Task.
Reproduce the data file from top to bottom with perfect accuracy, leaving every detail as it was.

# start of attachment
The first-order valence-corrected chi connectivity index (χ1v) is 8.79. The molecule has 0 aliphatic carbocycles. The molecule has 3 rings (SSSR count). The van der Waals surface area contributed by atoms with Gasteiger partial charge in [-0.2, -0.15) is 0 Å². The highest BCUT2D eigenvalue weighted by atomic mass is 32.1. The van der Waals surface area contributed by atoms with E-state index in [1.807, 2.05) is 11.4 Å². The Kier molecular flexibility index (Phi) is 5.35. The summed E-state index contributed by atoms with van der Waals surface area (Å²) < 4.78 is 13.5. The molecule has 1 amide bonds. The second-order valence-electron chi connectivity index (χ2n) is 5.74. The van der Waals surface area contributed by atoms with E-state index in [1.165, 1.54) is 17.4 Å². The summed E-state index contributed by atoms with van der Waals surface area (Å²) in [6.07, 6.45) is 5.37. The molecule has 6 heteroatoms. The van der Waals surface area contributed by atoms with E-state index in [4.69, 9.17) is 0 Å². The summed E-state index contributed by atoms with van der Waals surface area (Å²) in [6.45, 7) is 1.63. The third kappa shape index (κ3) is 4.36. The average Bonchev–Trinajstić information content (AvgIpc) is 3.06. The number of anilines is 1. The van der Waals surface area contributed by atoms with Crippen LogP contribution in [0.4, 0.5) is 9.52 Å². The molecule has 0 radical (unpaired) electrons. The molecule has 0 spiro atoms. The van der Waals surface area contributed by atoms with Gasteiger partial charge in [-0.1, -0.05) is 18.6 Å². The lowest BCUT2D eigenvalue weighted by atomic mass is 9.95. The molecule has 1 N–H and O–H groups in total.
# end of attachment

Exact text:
The first-order valence-corrected chi connectivity index (χ1v) is 8.79. The molecule has 0 aliphatic carbocycles. The molecule has 3 rings (SSSR count). The van der Waals surface area contributed by atoms with Gasteiger partial charge in [-0.2, -0.15) is 0 Å². The highest BCUT2D eigenvalue weighted by atomic mass is 32.1. The van der Waals surface area contributed by atoms with E-state index in [1.807, 2.05) is 11.4 Å². The Kier molecular flexibility index (Phi) is 5.35. The summed E-state index contributed by atoms with van der Waals surface area (Å²) < 4.78 is 13.5. The molecule has 1 amide bonds. The second-order valence-electron chi connectivity index (χ2n) is 5.74. The van der Waals surface area contributed by atoms with E-state index in [1.165, 1.54) is 17.4 Å². The summed E-state index contributed by atoms with van der Waals surface area (Å²) in [6.07, 6.45) is 5.37. The molecule has 6 heteroatoms. The van der Waals surface area contributed by atoms with E-state index in [4.69, 9.17) is 0 Å². The summed E-state index contributed by atoms with van der Waals surface area (Å²) in [6.45, 7) is 1.63. The third kappa shape index (κ3) is 4.36. The average Bonchev–Trinajstić information content (AvgIpc) is 3.06. The number of anilines is 1. The van der Waals surface area contributed by atoms with Crippen LogP contribution in [0.4, 0.5) is 9.52 Å². The molecule has 0 radical (unpaired) electrons. The molecule has 0 spiro atoms. The van der Waals surface area contributed by atoms with Gasteiger partial charge in [-0.1, -0.05) is 18.6 Å². The lowest BCUT2D eigenvalue weighted by atomic mass is 9.95. The molecule has 1 N–H and O–H groups in total.